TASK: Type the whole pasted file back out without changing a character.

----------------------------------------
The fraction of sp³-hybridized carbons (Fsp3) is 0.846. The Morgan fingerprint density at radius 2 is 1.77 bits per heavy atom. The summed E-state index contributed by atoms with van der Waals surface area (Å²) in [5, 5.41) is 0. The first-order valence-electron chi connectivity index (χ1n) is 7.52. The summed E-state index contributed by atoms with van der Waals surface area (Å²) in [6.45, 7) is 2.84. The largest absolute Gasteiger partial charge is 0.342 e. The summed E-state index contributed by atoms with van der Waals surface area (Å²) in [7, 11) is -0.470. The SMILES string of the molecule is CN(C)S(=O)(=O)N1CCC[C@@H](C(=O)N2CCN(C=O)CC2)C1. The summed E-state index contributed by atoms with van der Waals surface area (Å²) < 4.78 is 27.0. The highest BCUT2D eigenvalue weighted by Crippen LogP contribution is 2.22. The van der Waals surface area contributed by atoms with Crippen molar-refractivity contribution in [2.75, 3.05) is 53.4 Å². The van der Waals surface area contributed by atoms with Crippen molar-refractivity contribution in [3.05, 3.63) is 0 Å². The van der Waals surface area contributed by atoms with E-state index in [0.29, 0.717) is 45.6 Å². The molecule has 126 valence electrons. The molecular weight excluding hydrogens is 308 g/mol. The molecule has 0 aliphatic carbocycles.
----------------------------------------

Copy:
The fraction of sp³-hybridized carbons (Fsp3) is 0.846. The Morgan fingerprint density at radius 2 is 1.77 bits per heavy atom. The summed E-state index contributed by atoms with van der Waals surface area (Å²) in [5, 5.41) is 0. The first-order valence-electron chi connectivity index (χ1n) is 7.52. The summed E-state index contributed by atoms with van der Waals surface area (Å²) in [6.45, 7) is 2.84. The largest absolute Gasteiger partial charge is 0.342 e. The summed E-state index contributed by atoms with van der Waals surface area (Å²) in [7, 11) is -0.470. The SMILES string of the molecule is CN(C)S(=O)(=O)N1CCC[C@@H](C(=O)N2CCN(C=O)CC2)C1. The summed E-state index contributed by atoms with van der Waals surface area (Å²) < 4.78 is 27.0. The highest BCUT2D eigenvalue weighted by Crippen LogP contribution is 2.22. The van der Waals surface area contributed by atoms with Crippen molar-refractivity contribution in [2.75, 3.05) is 53.4 Å². The van der Waals surface area contributed by atoms with Crippen molar-refractivity contribution in [3.05, 3.63) is 0 Å². The van der Waals surface area contributed by atoms with E-state index in [0.29, 0.717) is 45.6 Å². The molecule has 126 valence electrons. The molecular weight excluding hydrogens is 308 g/mol. The molecule has 0 aliphatic carbocycles.